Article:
BEIJING // Strategic co-operation between China and the UAE has taken "major strides" following a visit by Sheikh Mohammed bin Zayed, the Crown Prince of Abu Dhabi and Deputy Supreme Commander of the Armed Forces, say officials. Talks between Sheikh Mohammed and China's President Hu Jintao yielded agreements on topics ranging from culture to defence.
At the forefront of the diplomatic efforts was a deal between Abu Dhabi National Oil Company (Adnoc) and China National Petroleum Corporation, in which the two firms agreed to work together in petrochemical industries and exchange oil projects. China-UAE trade in general has increased more than 40 per cent over the last year, buoyed mainly by demand for oil. Specific projects, such as building oil storage facilities in Singapore, would be mutually beneficial, both leaders agreed. A senior government official said such a facility would help address swiftly changing demand among consumers in Asia, especially Japan and South Korea.
"When you have an increase in production you actually want to store in a place where you can quickly execute and sell the product to the delivery spot," he said. "You see the volatility of the prices today ... this is catering to that [demand] as quickly as possible." General relations were addressed as well during the two-day visit, which ended on Friday. Sheikh Mohammed renewed an invitation by Sheikh Khalifa bin Zayed, President of the UAE, to President Hu and other senior Chinese officials to visit the UAE.
Sheikh Mohammed also confirmed the UAE's commitment to its "one China policy", which states that the People's Republic of China is the sole legitimate government of mainland China, Tibet, Hong Kong, Macau, and Taiwan. But he reiterated the importance of an open society, pointing to riots that broke out in May along China's western frontier. "Tolerance, openness and understanding are critical to ongoing stability in all regions of the world, as is respect for the law," Sheikh Mohammed said. "After all, non-violence and understanding are essential elements of the Islamic faith."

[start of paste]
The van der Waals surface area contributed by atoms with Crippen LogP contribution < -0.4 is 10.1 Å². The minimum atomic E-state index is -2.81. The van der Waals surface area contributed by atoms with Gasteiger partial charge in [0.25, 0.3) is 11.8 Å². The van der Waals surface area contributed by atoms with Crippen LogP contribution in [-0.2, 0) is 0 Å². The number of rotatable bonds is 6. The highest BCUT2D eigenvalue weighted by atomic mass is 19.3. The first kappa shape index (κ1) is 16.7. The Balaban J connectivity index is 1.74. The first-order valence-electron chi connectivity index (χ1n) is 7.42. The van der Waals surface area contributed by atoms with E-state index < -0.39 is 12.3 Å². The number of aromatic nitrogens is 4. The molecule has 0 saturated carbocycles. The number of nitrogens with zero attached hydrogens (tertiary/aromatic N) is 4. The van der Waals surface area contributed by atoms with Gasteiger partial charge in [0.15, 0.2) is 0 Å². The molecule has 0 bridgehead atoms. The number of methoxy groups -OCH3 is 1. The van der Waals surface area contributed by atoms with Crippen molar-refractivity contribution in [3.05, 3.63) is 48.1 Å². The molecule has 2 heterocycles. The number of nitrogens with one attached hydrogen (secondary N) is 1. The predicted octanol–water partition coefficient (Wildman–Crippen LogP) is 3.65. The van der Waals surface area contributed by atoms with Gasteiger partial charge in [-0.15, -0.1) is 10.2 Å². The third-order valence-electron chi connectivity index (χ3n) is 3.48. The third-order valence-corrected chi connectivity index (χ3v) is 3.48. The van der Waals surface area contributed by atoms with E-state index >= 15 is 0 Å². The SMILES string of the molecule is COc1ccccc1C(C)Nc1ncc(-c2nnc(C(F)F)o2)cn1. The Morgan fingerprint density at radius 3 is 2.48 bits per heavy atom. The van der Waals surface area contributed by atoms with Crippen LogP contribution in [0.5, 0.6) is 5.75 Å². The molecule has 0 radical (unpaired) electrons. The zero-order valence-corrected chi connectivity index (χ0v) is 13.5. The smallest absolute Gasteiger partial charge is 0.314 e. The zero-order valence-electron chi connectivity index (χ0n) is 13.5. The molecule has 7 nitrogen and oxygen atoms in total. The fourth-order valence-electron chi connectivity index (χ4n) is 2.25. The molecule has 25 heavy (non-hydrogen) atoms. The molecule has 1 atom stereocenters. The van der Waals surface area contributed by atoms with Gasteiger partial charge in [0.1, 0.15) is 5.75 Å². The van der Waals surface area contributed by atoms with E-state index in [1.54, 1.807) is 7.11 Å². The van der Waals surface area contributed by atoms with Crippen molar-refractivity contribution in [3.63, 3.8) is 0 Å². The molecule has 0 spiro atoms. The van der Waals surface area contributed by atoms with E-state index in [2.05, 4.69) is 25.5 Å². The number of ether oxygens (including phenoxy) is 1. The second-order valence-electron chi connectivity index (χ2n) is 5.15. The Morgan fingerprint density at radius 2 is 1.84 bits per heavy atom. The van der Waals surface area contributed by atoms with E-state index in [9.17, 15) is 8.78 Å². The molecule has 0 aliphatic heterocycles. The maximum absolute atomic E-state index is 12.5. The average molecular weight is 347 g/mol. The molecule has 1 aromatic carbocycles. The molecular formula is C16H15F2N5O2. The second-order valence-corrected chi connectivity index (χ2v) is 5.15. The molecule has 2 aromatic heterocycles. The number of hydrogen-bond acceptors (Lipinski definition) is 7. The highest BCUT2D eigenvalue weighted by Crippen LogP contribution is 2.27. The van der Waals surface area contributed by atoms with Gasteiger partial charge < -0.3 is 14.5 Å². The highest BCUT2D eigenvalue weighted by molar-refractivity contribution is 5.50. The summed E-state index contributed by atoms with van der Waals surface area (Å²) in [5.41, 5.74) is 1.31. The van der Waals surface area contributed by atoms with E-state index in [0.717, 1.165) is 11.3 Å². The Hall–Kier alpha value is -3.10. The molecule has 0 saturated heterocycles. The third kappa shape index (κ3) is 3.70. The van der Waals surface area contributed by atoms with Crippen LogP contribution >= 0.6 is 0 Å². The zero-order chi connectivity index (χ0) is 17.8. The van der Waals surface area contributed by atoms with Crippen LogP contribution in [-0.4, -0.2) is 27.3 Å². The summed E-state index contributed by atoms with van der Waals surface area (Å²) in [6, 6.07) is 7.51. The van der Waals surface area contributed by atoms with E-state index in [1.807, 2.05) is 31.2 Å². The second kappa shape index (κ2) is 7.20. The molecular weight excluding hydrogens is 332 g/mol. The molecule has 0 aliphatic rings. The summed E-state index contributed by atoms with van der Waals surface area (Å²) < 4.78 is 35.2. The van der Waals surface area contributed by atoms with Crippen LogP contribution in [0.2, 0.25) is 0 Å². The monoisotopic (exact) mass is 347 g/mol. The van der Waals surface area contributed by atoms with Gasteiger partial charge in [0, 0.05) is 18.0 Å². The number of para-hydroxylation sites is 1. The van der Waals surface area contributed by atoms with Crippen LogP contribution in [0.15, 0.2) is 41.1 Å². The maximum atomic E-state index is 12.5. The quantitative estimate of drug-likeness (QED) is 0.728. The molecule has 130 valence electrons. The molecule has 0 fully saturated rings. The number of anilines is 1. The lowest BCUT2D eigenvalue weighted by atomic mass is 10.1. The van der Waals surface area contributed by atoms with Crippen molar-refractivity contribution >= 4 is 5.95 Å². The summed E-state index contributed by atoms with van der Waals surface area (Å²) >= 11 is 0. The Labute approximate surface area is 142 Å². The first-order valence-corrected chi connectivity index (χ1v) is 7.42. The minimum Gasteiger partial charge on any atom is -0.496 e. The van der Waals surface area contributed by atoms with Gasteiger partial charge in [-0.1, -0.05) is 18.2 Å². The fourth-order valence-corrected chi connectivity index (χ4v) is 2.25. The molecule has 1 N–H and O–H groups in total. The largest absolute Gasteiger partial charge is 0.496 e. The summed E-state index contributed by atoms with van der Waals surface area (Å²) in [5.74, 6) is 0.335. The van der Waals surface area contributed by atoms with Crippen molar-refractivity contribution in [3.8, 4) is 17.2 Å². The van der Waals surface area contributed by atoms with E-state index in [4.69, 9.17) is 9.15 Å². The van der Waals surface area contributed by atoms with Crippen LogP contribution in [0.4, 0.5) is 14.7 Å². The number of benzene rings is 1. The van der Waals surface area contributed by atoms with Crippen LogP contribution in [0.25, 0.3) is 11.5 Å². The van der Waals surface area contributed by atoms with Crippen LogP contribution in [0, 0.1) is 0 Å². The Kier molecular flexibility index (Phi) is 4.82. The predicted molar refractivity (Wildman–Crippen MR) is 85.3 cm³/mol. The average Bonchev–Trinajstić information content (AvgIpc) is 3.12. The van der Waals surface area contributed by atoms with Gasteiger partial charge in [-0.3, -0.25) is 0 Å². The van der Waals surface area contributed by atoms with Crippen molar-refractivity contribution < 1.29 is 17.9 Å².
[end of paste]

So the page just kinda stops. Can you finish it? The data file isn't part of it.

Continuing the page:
President Hu said his country was keen to enhance economic and political ties with the rest of the GCC. He promised to "actively consult" with the Gulf states "for early consensus on signing a free-trade pact", according to Xinhua, the Chinese state news agency. The two leaders reiterated that co-operation on all fronts would be a "strategic step for the future". Other important agreements reached during Sheikh Mohammed's trip:
Sheikh Abdullah bin Zayed, the Minister of Foreign Affairs, and Wu Dawei, the Chinese Deputy Foreign Minister, signed a pact to facilitate political talks. Sheikh Sultan bin Tahnoun Al Nahyan, chairman of Abu Dhabi Tourism and Heritage Authority, and China's Minister of Culture, Cai Wu, established a strategic relationship in the areas of art, culture and exhibitions. Major Gen Esa Saif al Mazrouei of the UAE Armed Forces and the director of China's Commission for Science, Technology and Industry for National Defence signed a deal on enhancing military co-operation and exchange of experience in military industries.
Representatives of the China North Industries Corporation and the UAE's International Golden Group also signed a co-operation agreement. Sheikh Mohammed also expressed hope, as the UAE celebrates winning its bid to be home to the International Renewable Energy Agency, that UAE and Chinese firms would work together on renewable energy. Outside the diplomatic talks, Sheikh Mohammed toured landmarks and industrial facilities around Beijing with an eye towards seeing how factory complexes - one of them employing 150,000 people - dealt with energy and recycling.
Last year, Sheikh Mohammed bin Rashid, the Vice President and Prime Minister of the UAE and Ruler of Dubai, visited China as the head of a delegation. @Email:firstname.lastname@example.org